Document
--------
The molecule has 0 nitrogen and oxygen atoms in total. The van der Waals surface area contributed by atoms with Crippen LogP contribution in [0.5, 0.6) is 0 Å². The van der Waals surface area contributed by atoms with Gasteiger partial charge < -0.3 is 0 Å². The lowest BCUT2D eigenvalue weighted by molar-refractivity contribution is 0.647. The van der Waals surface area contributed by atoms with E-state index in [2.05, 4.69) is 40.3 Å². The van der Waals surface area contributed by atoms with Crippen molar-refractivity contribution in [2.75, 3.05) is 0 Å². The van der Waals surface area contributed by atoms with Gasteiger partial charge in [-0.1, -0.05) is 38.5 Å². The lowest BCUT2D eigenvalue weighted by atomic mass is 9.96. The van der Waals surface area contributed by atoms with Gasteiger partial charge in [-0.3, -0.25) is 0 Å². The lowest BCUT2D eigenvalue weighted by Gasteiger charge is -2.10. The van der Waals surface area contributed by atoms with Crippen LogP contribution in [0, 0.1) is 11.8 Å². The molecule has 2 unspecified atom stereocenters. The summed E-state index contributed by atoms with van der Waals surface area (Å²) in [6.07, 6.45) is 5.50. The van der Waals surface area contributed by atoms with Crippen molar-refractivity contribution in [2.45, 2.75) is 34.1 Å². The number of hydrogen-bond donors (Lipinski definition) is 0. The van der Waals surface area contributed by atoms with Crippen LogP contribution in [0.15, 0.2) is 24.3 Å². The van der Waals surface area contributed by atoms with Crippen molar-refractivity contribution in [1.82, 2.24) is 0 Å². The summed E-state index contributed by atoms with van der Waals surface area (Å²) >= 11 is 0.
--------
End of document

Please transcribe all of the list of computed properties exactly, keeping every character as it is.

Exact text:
The molecule has 0 nitrogen and oxygen atoms in total. The van der Waals surface area contributed by atoms with Crippen LogP contribution in [0.5, 0.6) is 0 Å². The van der Waals surface area contributed by atoms with Gasteiger partial charge < -0.3 is 0 Å². The lowest BCUT2D eigenvalue weighted by molar-refractivity contribution is 0.647. The van der Waals surface area contributed by atoms with E-state index in [2.05, 4.69) is 40.3 Å². The van der Waals surface area contributed by atoms with Crippen molar-refractivity contribution in [2.75, 3.05) is 0 Å². The van der Waals surface area contributed by atoms with Gasteiger partial charge in [-0.1, -0.05) is 38.5 Å². The lowest BCUT2D eigenvalue weighted by atomic mass is 9.96. The van der Waals surface area contributed by atoms with Gasteiger partial charge in [-0.3, -0.25) is 0 Å². The lowest BCUT2D eigenvalue weighted by Gasteiger charge is -2.10. The van der Waals surface area contributed by atoms with Crippen LogP contribution in [0, 0.1) is 11.8 Å². The molecule has 2 unspecified atom stereocenters. The summed E-state index contributed by atoms with van der Waals surface area (Å²) in [6.07, 6.45) is 5.50. The van der Waals surface area contributed by atoms with Crippen molar-refractivity contribution in [2.45, 2.75) is 34.1 Å². The number of hydrogen-bond donors (Lipinski definition) is 0. The van der Waals surface area contributed by atoms with Crippen LogP contribution in [0.15, 0.2) is 24.3 Å². The van der Waals surface area contributed by atoms with Crippen molar-refractivity contribution in [1.82, 2.24) is 0 Å². The summed E-state index contributed by atoms with van der Waals surface area (Å²) >= 11 is 0.